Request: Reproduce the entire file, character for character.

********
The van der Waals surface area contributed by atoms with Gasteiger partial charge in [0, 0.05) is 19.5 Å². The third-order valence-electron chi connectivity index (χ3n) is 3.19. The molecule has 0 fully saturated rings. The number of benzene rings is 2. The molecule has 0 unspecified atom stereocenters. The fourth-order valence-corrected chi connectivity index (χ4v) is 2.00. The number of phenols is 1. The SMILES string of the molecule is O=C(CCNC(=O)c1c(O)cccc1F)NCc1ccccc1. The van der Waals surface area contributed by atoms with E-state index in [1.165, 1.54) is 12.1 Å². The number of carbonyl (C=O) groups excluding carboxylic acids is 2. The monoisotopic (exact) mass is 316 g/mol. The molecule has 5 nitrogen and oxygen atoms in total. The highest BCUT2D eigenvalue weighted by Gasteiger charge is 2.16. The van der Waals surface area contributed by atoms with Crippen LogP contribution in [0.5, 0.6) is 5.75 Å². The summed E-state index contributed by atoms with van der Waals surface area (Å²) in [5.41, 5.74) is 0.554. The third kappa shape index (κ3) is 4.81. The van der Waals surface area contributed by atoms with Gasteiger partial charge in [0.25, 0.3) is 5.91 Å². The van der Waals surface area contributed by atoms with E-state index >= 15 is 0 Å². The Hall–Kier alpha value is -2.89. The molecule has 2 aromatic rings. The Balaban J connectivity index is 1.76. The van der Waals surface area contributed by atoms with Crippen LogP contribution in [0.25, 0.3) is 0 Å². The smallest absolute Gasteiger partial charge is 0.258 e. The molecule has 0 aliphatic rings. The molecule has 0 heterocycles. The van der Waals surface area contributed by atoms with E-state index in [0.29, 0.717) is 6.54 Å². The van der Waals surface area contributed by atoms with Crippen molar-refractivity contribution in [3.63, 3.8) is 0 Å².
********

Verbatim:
The van der Waals surface area contributed by atoms with Gasteiger partial charge in [0, 0.05) is 19.5 Å². The third-order valence-electron chi connectivity index (χ3n) is 3.19. The molecule has 0 fully saturated rings. The number of benzene rings is 2. The molecule has 0 unspecified atom stereocenters. The fourth-order valence-corrected chi connectivity index (χ4v) is 2.00. The number of phenols is 1. The SMILES string of the molecule is O=C(CCNC(=O)c1c(O)cccc1F)NCc1ccccc1. The van der Waals surface area contributed by atoms with E-state index in [1.165, 1.54) is 12.1 Å². The number of carbonyl (C=O) groups excluding carboxylic acids is 2. The monoisotopic (exact) mass is 316 g/mol. The molecule has 5 nitrogen and oxygen atoms in total. The highest BCUT2D eigenvalue weighted by Gasteiger charge is 2.16. The van der Waals surface area contributed by atoms with Crippen LogP contribution in [0.5, 0.6) is 5.75 Å². The summed E-state index contributed by atoms with van der Waals surface area (Å²) in [5.41, 5.74) is 0.554. The third kappa shape index (κ3) is 4.81. The van der Waals surface area contributed by atoms with Gasteiger partial charge in [0.25, 0.3) is 5.91 Å². The van der Waals surface area contributed by atoms with E-state index >= 15 is 0 Å². The Hall–Kier alpha value is -2.89. The molecule has 2 aromatic rings. The Balaban J connectivity index is 1.76. The van der Waals surface area contributed by atoms with Crippen LogP contribution in [0.25, 0.3) is 0 Å². The smallest absolute Gasteiger partial charge is 0.258 e. The molecule has 0 aliphatic rings. The molecule has 0 heterocycles. The van der Waals surface area contributed by atoms with E-state index in [0.29, 0.717) is 6.54 Å². The van der Waals surface area contributed by atoms with Crippen molar-refractivity contribution in [3.63, 3.8) is 0 Å².